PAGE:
It feels like the best thing you can do for your kids in the summer is encourage them to play outdoors, but that can come with some scary health risks. Besides the bumps and bruises they can get while playing outdoors, there's also the chance they will be bitten by a bug. Some bites and stings are just uncomfortable, but some, like tick bites, can leave them with severe illnesses. Many insect repellents may also contain chemicals that themselves can be harmful. Despite this, you still want your kids outside, right? Luckily there are natural tick repellents that actually work and you can get those kids running through the woods and grass again without worrying so much.
Most natural tick repellents seem to be a combination of essential oils. There are many available brands, so you can find the one that works best for your family, or you can buy single oils and concoct your own repellent. Studies have shown DEET, the chemical ingredient in many bug repellents, can be harmful. One study done at Duke University on mice showed that it can "diffuse brain cell death and behavioral changes in rats after frequent and prolonged use."
It might seem like a lot of effort to avoid them, but the danger of ticks is very real. "The east coast here in the U.S., parts of the south and Midwest, and even in California you have the major [tick-borne] disease, which is Lyme disease," said José Ribeiro, M.D., Ph.D., chief of the Vector Biology Section of the Laboratory of Malaria and Vector Research in NIAID's Division of Intramural Research told the National Institute of Heath's Medline Plus publication. "People should be aware of ticks and where they can encounter them. In other parts of the country you have other diseases, like Rocky Mountain Spotted Fever in the Rocky Mountains, and so on."
Lyme disease can cause ongoing symptoms, such as rashes, fever, malaise, joint pain, and neurological problems, according to the Mayo Clinic, while Rocky Mountain Spotted Fever's symptoms include high fever, muscle aches, confusion and neurological damage. Because it damages the lining of your blood vessels, you could wind up with inflammation of the brain, kidney damage, serious infection that can lead to amputation of the limbs, and death. Yeah, these are not diseases you can treat lightly.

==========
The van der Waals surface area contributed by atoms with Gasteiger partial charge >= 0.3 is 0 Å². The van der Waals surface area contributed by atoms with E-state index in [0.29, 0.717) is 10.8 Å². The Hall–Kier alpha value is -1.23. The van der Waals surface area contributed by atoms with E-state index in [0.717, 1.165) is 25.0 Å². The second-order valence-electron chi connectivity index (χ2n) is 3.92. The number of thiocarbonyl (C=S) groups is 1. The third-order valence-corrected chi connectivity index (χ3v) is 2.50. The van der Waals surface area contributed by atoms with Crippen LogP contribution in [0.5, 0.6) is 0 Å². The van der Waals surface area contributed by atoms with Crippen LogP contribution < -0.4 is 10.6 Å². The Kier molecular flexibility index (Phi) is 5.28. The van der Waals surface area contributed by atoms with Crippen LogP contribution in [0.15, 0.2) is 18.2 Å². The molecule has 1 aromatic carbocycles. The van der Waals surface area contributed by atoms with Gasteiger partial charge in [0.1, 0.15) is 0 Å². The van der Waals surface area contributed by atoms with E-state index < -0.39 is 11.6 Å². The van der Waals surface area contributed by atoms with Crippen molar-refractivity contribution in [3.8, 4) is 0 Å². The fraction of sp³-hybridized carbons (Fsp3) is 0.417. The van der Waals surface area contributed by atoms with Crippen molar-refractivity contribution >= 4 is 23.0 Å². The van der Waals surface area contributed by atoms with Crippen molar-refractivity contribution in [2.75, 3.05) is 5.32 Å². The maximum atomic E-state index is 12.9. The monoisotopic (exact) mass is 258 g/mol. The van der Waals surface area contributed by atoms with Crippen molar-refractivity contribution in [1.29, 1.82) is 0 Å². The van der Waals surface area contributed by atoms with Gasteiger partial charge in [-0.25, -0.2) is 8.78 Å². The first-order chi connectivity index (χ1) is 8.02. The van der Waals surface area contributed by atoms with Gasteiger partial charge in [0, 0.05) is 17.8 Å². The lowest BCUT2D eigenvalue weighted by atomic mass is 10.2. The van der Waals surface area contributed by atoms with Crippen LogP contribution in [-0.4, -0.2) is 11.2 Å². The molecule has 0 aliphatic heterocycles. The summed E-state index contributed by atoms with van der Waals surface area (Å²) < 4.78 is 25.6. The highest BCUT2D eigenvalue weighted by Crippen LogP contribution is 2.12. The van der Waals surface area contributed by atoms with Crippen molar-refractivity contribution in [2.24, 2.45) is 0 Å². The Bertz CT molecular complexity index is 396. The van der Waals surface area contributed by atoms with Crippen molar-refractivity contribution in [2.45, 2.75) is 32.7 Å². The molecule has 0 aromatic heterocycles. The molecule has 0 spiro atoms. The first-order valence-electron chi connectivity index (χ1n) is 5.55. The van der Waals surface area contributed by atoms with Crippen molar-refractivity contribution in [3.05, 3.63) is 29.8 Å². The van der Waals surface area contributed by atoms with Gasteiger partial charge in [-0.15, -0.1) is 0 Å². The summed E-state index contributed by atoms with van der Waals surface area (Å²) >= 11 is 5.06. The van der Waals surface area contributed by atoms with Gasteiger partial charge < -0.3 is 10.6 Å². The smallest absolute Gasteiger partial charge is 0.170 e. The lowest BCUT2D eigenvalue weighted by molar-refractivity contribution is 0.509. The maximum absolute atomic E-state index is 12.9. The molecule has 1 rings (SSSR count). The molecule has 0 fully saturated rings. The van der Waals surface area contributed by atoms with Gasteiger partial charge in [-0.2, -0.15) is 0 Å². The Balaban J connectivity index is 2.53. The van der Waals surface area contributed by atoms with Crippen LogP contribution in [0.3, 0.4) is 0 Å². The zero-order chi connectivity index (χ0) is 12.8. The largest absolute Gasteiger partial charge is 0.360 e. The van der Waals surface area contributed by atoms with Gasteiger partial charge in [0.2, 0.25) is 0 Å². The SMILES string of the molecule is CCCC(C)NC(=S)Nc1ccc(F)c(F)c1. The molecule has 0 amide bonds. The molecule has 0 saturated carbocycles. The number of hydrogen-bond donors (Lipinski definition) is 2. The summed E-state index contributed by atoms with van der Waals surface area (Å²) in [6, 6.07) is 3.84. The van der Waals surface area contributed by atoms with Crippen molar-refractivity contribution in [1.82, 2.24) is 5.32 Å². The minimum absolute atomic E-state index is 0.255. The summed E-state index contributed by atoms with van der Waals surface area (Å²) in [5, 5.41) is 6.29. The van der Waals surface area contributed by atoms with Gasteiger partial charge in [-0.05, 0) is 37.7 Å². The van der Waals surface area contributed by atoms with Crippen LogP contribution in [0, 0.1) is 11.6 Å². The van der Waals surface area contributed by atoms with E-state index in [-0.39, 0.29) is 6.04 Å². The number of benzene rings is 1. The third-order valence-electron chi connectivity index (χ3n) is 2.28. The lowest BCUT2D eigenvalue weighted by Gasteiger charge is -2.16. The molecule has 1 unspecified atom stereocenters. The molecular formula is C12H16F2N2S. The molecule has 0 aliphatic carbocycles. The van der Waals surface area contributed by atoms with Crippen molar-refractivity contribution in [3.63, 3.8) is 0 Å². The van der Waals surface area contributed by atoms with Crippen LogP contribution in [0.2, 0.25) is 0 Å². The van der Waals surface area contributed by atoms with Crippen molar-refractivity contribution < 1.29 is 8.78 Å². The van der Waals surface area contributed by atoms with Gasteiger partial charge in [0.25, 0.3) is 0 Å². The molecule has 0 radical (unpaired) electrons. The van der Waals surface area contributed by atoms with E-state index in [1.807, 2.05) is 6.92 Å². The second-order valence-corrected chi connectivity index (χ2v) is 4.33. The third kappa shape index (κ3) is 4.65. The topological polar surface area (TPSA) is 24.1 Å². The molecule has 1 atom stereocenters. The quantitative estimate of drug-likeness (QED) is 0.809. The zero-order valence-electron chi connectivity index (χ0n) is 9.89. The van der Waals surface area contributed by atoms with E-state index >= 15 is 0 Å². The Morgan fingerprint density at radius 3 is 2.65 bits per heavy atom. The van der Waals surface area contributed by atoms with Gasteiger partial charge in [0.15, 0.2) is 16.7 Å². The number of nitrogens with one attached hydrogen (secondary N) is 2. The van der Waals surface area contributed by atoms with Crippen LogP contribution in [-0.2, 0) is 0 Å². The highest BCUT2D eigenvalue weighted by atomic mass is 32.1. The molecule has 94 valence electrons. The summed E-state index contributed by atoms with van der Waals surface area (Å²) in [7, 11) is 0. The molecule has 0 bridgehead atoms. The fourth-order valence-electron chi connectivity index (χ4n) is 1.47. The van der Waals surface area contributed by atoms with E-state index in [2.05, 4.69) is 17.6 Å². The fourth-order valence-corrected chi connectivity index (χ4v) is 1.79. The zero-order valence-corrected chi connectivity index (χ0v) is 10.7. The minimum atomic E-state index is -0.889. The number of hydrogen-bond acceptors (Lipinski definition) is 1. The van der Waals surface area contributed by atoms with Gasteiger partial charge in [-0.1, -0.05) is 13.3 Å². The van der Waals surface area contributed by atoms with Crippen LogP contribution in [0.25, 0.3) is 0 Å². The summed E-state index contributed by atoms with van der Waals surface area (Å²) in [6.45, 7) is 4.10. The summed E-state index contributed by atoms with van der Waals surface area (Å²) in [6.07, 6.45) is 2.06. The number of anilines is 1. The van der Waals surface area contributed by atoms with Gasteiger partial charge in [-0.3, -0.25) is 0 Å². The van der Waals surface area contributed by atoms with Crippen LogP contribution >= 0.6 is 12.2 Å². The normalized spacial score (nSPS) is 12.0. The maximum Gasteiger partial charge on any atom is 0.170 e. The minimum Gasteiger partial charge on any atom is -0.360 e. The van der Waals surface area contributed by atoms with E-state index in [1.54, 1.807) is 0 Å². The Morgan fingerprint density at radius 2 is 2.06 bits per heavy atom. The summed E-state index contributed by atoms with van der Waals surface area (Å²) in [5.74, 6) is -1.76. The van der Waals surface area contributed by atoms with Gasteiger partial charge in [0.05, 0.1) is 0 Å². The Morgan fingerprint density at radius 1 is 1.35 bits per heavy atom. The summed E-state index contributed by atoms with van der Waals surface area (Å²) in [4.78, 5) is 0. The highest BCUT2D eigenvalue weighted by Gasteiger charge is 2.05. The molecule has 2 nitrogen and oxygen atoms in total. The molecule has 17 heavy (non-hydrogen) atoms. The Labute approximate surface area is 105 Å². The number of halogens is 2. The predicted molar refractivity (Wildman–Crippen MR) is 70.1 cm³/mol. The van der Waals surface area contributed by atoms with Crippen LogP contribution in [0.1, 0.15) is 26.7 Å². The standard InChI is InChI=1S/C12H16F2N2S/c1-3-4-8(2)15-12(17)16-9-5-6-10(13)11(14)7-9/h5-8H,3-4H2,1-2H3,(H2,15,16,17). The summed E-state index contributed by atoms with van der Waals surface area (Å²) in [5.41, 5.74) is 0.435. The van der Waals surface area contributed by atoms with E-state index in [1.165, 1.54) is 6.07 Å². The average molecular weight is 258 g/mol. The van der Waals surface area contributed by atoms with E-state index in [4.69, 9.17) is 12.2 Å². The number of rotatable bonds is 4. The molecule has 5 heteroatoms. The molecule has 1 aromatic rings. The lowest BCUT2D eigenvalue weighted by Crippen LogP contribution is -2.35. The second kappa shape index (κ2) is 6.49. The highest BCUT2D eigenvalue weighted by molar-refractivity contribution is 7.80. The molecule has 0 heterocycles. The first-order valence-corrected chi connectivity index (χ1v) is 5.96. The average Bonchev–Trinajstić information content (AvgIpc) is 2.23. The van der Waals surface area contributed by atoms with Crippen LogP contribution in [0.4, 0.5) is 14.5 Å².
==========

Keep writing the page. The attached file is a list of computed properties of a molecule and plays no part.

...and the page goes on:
Ideally, when hiking, it's good to wear long sleeve shirts, long pants and to tuck your pants into your socks. But if you live somewhere that deer wander, even rolling around in the grass can expose the kids to ticks.
If you live in an area where there is a lot of Lyme disease, be on the lookout for Lyme symptoms and ask your doctor to do a test if you are concerned. Because the symptoms could be mistaken for a virus, many doctors overlook Lyme, but both Lyme and Rocky Mountain Spotted Fever respond to antibiotics and the earlier you start the medication the better off you are, according to the Centers for Disease Control and Prevention.
As far as prevention goes, read the ingredient labels of any repellents you use carefully. Avoid using eucalyptus and rosemary oils on children under 10, according to Lyme Care Now, a medical practice dedicated to the treatment of Lyme disease. Also, many repellents are only effective for a few hours, so it's good to reapply frequently.
No repellent is 100 percent perfect so always check your kids and your pets for ticks if they've spent any time outdoors. But it's good to know that there are products out there that will mostly keep the ticks away and allow you and the kids some good times outdoors.